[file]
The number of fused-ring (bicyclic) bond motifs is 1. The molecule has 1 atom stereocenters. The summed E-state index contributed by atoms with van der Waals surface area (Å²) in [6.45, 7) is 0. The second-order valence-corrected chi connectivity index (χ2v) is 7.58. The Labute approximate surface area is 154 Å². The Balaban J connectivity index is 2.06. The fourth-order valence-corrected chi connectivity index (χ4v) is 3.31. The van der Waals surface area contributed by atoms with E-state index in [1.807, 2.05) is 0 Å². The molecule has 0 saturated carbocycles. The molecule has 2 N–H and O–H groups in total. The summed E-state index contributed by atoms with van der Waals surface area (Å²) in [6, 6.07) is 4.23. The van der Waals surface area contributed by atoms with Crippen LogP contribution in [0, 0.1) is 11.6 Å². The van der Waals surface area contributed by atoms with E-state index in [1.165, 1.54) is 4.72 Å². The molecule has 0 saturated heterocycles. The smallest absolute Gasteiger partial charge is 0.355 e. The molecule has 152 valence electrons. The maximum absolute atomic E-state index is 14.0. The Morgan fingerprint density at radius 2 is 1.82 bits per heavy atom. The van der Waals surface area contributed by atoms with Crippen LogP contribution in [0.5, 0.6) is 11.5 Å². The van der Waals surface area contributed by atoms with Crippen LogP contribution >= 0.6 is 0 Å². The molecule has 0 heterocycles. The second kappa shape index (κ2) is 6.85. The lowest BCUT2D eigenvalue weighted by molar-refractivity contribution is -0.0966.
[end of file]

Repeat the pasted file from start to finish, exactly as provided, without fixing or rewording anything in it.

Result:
The number of fused-ring (bicyclic) bond motifs is 1. The molecule has 1 atom stereocenters. The summed E-state index contributed by atoms with van der Waals surface area (Å²) in [6.45, 7) is 0. The second-order valence-corrected chi connectivity index (χ2v) is 7.58. The Labute approximate surface area is 154 Å². The Balaban J connectivity index is 2.06. The fourth-order valence-corrected chi connectivity index (χ4v) is 3.31. The van der Waals surface area contributed by atoms with E-state index in [1.807, 2.05) is 0 Å². The molecule has 0 saturated carbocycles. The molecule has 2 N–H and O–H groups in total. The summed E-state index contributed by atoms with van der Waals surface area (Å²) in [6, 6.07) is 4.23. The van der Waals surface area contributed by atoms with Crippen LogP contribution in [0, 0.1) is 11.6 Å². The van der Waals surface area contributed by atoms with E-state index in [1.165, 1.54) is 4.72 Å². The molecule has 0 saturated heterocycles. The smallest absolute Gasteiger partial charge is 0.355 e. The molecule has 152 valence electrons. The maximum absolute atomic E-state index is 14.0. The Morgan fingerprint density at radius 2 is 1.82 bits per heavy atom. The van der Waals surface area contributed by atoms with Crippen LogP contribution in [0.5, 0.6) is 11.5 Å². The van der Waals surface area contributed by atoms with Crippen LogP contribution >= 0.6 is 0 Å². The molecule has 0 heterocycles. The second kappa shape index (κ2) is 6.85. The lowest BCUT2D eigenvalue weighted by molar-refractivity contribution is -0.0966.